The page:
Regardless of your race, some exhibits—like the casket and photo of brutally killed teen Emmett Till—were just tough to witness.
“There’s a lot of stuff you don’t want to remember,” said Joseph Davis, 72, of Temple Hills, Maryland.
As you might have expected, 20th century Indianapolis entrepreneur Madam C.J. Walker—born Sarah Breedlove—made appearances in exhibits on black business, black hair and several others.
But there were some lesser-known Hoosier ties as well, including a prominent exhibit featuring Lyles Station, a southwestern Indiana settlement founded by freed slaves in the 1840s. Artifacts included farming tools, school items and a jar of soil. Fourth-generation farmers still cultivate crops on fields in Lyles Station.
I was most fond of the Negro League Baseball exhibit, which featured two items from Indianapolis. One was a burnt orange stadium seat from the former Perry Stadium (which was renamed Victory Field in 1942 and Bush Stadium in 1967). The second was a 1940s-era advertisement for a game between the Kansas City Monarchs and the Harlem Stars at that stadium.
Another Indiana connection worth noting is Lilly Endowment’s $20 million donation. The not-for-profit is one of only three benefactors to donate that much. Half came in 2010 to help kick off the museum’s private-sector fundraising campaign; the other $10 million came in 2015 to establish the Center for the Study of African American Religion.
“The new National Museum of African American History and Culture is a magnificent addition to the cultural resources in our nation’s capital,” said Endowment President, CEO and Chairman Clay Robbins.
“Its design and exhibits vividly portray the compelling narrative of the unimaginable adversity and indomitable spirit of African Americans in this country.”
Breaking for lunch at Sweet Home Cafe doesn’t end the cultural experience. The menu featured dishes categorized by region: The Agricultural South, The Creole Coast, The North States and the Western Range. The closer I got to the front of the extensive line, the more I salivated.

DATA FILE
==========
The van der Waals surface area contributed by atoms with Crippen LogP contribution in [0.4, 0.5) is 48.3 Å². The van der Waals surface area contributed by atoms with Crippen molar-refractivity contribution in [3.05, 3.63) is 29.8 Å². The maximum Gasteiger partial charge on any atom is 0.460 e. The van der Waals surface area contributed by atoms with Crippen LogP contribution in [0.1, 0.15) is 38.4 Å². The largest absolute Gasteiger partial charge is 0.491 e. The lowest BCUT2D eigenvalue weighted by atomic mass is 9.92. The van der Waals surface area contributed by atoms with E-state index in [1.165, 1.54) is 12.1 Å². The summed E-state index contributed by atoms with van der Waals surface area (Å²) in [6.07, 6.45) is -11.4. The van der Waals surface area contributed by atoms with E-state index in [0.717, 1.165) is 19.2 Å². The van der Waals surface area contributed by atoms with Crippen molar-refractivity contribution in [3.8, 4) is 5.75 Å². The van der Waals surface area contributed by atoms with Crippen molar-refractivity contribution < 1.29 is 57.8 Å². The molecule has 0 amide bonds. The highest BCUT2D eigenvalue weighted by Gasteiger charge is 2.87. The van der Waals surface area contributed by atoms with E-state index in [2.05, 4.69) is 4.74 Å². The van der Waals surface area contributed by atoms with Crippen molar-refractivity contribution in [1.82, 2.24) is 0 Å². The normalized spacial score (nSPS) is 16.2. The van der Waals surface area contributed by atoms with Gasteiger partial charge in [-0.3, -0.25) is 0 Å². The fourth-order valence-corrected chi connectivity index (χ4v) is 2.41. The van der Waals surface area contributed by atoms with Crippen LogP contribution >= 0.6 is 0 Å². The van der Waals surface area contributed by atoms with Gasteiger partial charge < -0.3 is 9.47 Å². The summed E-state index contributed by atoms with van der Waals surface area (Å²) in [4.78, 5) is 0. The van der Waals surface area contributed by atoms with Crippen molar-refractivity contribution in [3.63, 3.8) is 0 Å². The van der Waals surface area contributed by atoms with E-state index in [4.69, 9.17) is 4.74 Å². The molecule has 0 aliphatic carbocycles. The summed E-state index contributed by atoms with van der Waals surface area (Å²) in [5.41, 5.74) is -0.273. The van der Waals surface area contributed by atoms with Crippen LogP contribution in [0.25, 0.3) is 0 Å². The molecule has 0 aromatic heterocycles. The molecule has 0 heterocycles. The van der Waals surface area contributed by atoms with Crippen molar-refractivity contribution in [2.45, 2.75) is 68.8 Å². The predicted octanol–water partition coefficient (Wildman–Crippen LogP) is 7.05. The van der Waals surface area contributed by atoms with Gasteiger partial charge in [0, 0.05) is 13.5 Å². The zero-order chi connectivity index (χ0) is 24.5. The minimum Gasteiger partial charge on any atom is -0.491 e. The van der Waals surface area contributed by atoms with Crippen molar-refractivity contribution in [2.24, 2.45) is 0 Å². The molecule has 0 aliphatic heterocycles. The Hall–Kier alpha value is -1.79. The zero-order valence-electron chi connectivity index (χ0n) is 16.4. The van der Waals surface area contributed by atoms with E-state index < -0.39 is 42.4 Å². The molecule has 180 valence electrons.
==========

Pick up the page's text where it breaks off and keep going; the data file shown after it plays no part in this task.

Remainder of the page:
Tempted by the “Gospel Bird” platter—buttermilk fried chicken brined and floured over three days, mac-and-cheese, greens, yams and biscuits—I chose instead to be adventurous. So I opted for Son of a Gun Stew, a classic cowboy dish of the American West.
The stew featured medium-rare short ribs, hearty potato slices and corn in a red-wine reduction. It also carried flavorful sundried tomatoes, which extended the dish’s sweet notes. I was able to pull aside Executive Chef Jerome Grant, who told me the stew pays homage to freed slaves who migrated west and took jobs on chuck wagons preparing food for railroad builders.
“Every three months, we’ll have a new seasonal menu,” Grant said. “And we focus on the ingredients and the stories of those areas.”
Promise and paradox
I spent about 10 hours in the museum, and one thing that stood out to me is the number of paradoxes in the African-American story.
We fought in wars to achieve and maintain freedom, but were hardly able to participate in that freedom. We put our money in banks that wouldn’t give us loans. We got jobs at predominantly white newspapers, but our stories—deemed potentially offensive—were censored.
“I wrote a story every morning,” one museum exhibit quoted journalist Robert Churchwell as saying, “but it never got in the paper.” Churchwell, who became the Nashville Banner’s first black reporter in 1950, was referring to stories he wrote about the explosion of student-led protests and sit-ins in the 1960s.
One of the biggest paradoxes relates to Martin Luther King Jr.’s ideal of being judged by character, not color. We are becoming blind to race, arguably a good thing. But with that we’re becoming blind to systems of racial injustice that are probably going to take decades to dismantle, just as they took decades to build.
The museum displayed a quote from Princeton professor Naomi Murakawa that sums it up well.
“If the problem of the twentieth century was, W.E.B. Du Bois’ famous words, ‘the problem of the color line,’ then the problem of the twenty-first century is the problem of colorblindness, the refusal to acknowledge the causes and consequences of enduring racial stratification.”
One visitor told me the museum was a “living, breathing, dynamic monument of healing.” I believe its power comes from the stories it tells through its walls, its exhibits.
My wife and I can’t stop talking about those largely untold stories, and she started tearing up the other day doing so.
“We needed that museum, man. And not even just ‘we’ as in black people. America needed that museum,” she said. “We now have a full American story.”•